The reason for not performing an atrial septostomy in our patient was three-fold. First, the patient was considered to be too high-risk for the procedure because of advanced primary pulmonary hypertension with extremely high pulmonary vascular resistance and pulmonary vascular resistance index, cardiogenic shock on inotropic and mechanical ventilatory support and impending death. Secondly, the procedure is not routinelyperformed in our cardiac catheterization laboratory, hence the risk of the patient dying was considered prohibitively high. The third and most important reason was the unwillingness of the patient’s relatives to give permission for the procedure.
While there has been some evidence that performing atrial septostomy in a select subset of patients does provide symptomatic relief and some survival benefit,11 the disease process per se, if unaffected by atrial septostomy, and the long-term effects are considered palliative at best.6 The hemodynamic consequences of the right-to-left shunt created by atrial septostomy are an increase in left heart cardiac output, a drop in right atrial pressure and a drop in arterial blood saturation. Contemporary studies of atrial septostomy for pulmonary hypertension7,9,10 have reported a modest rise in cardiac index (15–58%), a reduction of right atrial pressure (0–41%) and a reduction in arterial saturation (8–15%) postprocedure, while no change was observed in the pulmonary vascular resistance in these studies. In contrast, the insertion of a TandemHeart device in our patient led to a remarkable increase in her cardiac index (104%), an increase in arterial saturation (6%) and an impressive decrease in pulmonary vascular resistance (58%). Her mean arterial and pulmonary blood pressure both increased (Table 2). The elevation in pulmonary artery pressure was due to an increased amount of blood delivered via the TandemHeart pump to the pulmonary vasculature; however, it was of questionable physiological significance, since the ratio of systemic-to-pulmonary vascular resistance was favorably affected.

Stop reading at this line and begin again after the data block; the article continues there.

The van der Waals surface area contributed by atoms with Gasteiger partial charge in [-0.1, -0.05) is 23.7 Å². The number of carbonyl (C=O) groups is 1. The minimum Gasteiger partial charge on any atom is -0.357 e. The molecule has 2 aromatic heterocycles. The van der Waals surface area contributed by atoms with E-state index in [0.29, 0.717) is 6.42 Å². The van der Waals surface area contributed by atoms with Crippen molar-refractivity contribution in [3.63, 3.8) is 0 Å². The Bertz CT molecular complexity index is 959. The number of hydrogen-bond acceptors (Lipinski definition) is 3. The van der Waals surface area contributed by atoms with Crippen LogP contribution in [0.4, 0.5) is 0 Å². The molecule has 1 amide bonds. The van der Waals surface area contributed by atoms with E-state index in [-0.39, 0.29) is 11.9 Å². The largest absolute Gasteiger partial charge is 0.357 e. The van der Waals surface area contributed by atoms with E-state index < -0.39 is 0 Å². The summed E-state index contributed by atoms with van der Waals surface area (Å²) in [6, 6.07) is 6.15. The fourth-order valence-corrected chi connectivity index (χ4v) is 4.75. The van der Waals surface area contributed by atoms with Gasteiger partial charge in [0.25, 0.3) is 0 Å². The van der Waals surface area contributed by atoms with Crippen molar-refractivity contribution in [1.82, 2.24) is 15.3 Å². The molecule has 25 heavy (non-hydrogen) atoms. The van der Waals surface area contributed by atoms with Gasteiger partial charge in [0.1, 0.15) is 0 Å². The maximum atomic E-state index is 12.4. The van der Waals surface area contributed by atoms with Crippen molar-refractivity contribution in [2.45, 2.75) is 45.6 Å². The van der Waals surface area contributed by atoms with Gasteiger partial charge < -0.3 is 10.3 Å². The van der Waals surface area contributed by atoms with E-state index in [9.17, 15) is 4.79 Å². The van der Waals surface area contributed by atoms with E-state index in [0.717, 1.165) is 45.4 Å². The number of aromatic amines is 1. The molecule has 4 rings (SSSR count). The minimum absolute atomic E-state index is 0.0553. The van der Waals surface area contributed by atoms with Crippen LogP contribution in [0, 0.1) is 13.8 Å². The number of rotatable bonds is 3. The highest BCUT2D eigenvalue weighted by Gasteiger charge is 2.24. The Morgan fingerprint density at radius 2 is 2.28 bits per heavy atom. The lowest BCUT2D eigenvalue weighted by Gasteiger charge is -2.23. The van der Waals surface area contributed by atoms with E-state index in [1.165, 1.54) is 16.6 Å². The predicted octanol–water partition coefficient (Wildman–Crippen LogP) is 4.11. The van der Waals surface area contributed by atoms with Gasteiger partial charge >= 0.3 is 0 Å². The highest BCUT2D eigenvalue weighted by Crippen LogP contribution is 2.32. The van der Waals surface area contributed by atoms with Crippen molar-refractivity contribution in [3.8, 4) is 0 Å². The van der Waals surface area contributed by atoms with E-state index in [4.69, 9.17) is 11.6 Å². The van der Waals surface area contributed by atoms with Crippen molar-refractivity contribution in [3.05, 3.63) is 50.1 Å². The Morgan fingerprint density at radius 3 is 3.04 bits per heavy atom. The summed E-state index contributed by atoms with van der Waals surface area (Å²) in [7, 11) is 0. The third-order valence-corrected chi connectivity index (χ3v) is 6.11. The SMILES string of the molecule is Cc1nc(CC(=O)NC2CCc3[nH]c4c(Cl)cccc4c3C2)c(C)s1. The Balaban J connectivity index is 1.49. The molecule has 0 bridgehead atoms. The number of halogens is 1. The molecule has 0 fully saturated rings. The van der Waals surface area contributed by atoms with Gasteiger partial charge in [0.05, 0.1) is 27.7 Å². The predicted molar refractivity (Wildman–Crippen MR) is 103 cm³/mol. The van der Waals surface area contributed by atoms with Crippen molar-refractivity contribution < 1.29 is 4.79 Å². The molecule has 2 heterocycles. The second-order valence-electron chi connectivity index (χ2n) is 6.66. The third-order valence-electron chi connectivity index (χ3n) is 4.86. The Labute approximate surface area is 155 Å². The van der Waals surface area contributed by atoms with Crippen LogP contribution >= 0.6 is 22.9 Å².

In addition, the cardiac work indices, which have not been reported in earlier studies, showed a favorable response postprocedure. There was a significant reduction in systemic vascular resistance and an improvement in mean arterial blood pressure postprocedure. The patient’s arterial saturation postprocedure increased to 99%, which was an improvement over her preprocedure saturation. This constitutes an important distinction from the atrial septostomy procedures previously reported that showed a definitive drop in arterial blood gas saturation due to a right-to-left shunt at the atrial level. Therefore, the use of the TandemHeart device led to a unique set of favorable hemodynamic parameters not obtained thus far in any previous attempt with atrial septostomy. Use of the TandemHeart device to provide hemodynamic support in right heart failure has not been reported in the literature. Our attempt to employ this device to temporarily provide hemodynamic support to the failing right ventricle was a last resort option for a “no-option” patient. Despite the patient having almost fixed pulmonary artery hypertension, we tested the device and observed that the patient was able to tolerate the increased volume of blood delivered through the device into the pulmonary vascular bed. The unique ability of the TandemHeart device to regulate the amount of blood delivered (by adjusting the pump speed and hence cardiac output) to the pulmonary vascular bed can be used to obtain the optimal set of hemodynamic variables for patients.
This is the first experience with the use of the Tandem-Heart device in a patient with primary pulmonary hypertension that showed favorable hemodynamics postimplantation. It provides a new therapeutic addition to the present strategies to treat primary pulmonary hypertension. Based on the encouraging hemodynamic data, we believe that this device should be further tested early in the course of the disease as a bridge to lung or combined heart-lung transplantation.